With and roads covering most of the routes and a complete lack of necessary travel on South facing slopes, this would even make a good destination during moderate avy danger, though I would not recommend approaching from the Hall Point trail during such conditions. I also would not take a dog above Hall Point under any conditions as it would require significant added road-walking mileage, elevation loss, and/or bushwhacking in order to avoid loose, rough 30-degree-plus terrain with some exposure. The Great Wall Trail is a much more dog friendly route and adds less than 2 miles to the trip.

From exit 38 I parked at the gated road east of Hall Creek, crossed under an old railroad bridge and followed the Zig Zag Trail up to the John Wayne Pioneer Trail, where the unofficial Hall's Point trail has two obvious starting points. The one further to the West next to Change Creek starts with a short scramble assisted by some fixed webbing. The dog-friendly entrance is behind a short section of railing to the East.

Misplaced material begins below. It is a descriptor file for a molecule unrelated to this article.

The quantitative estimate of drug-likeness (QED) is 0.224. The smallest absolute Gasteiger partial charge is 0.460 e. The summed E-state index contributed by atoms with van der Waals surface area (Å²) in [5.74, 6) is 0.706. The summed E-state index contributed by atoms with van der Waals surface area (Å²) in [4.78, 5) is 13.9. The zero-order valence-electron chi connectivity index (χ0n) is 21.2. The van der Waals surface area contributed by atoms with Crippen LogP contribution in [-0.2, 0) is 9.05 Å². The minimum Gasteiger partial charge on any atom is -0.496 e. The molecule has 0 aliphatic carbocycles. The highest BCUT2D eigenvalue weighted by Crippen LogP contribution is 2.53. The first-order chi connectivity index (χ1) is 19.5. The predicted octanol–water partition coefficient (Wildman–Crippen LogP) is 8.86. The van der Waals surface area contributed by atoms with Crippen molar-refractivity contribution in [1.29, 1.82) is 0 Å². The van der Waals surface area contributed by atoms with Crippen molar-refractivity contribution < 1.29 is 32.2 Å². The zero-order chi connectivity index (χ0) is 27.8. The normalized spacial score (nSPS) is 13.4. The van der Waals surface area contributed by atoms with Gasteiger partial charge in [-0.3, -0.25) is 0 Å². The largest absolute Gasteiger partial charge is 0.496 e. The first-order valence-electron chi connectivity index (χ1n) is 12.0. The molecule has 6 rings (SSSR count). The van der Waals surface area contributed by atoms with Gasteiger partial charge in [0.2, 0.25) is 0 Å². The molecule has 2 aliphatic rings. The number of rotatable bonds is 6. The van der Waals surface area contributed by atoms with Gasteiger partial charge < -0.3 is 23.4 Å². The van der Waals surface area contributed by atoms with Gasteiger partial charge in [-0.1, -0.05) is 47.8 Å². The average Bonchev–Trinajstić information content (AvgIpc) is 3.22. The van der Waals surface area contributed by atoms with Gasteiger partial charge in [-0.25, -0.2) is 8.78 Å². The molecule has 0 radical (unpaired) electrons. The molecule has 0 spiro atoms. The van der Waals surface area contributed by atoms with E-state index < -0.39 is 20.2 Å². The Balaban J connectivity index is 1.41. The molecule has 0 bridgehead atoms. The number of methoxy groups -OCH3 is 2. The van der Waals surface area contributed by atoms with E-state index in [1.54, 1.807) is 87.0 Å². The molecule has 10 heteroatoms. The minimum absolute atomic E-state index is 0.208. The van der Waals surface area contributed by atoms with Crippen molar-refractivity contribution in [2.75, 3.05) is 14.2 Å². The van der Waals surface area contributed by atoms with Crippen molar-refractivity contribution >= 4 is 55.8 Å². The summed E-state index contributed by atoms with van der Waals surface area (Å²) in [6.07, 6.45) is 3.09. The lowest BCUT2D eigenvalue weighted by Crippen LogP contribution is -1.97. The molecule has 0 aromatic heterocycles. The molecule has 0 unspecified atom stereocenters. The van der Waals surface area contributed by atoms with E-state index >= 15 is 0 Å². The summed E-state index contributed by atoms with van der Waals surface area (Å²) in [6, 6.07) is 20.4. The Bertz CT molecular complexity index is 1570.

We made great time up the windy gully despite the trail being mostly covered in ice and compacted snow. About a mile from the John Wayne Pioneer Trail a boot path branches off towards what I thought was Halls Point. Automahn had a bit of trouble crossing a sharp and narrow section of ridge on the way out. Views were unobstructed from McClellan Butte to Mount Si, but continuing past the turnoff and up the ridge I found a sign pointing to Hall Point, still ahead. The snow at this point (about 2500') was about 2 feet deep and mostly firm below a few inches of powder in open areas, and about 6" of cascade concrete under canopy.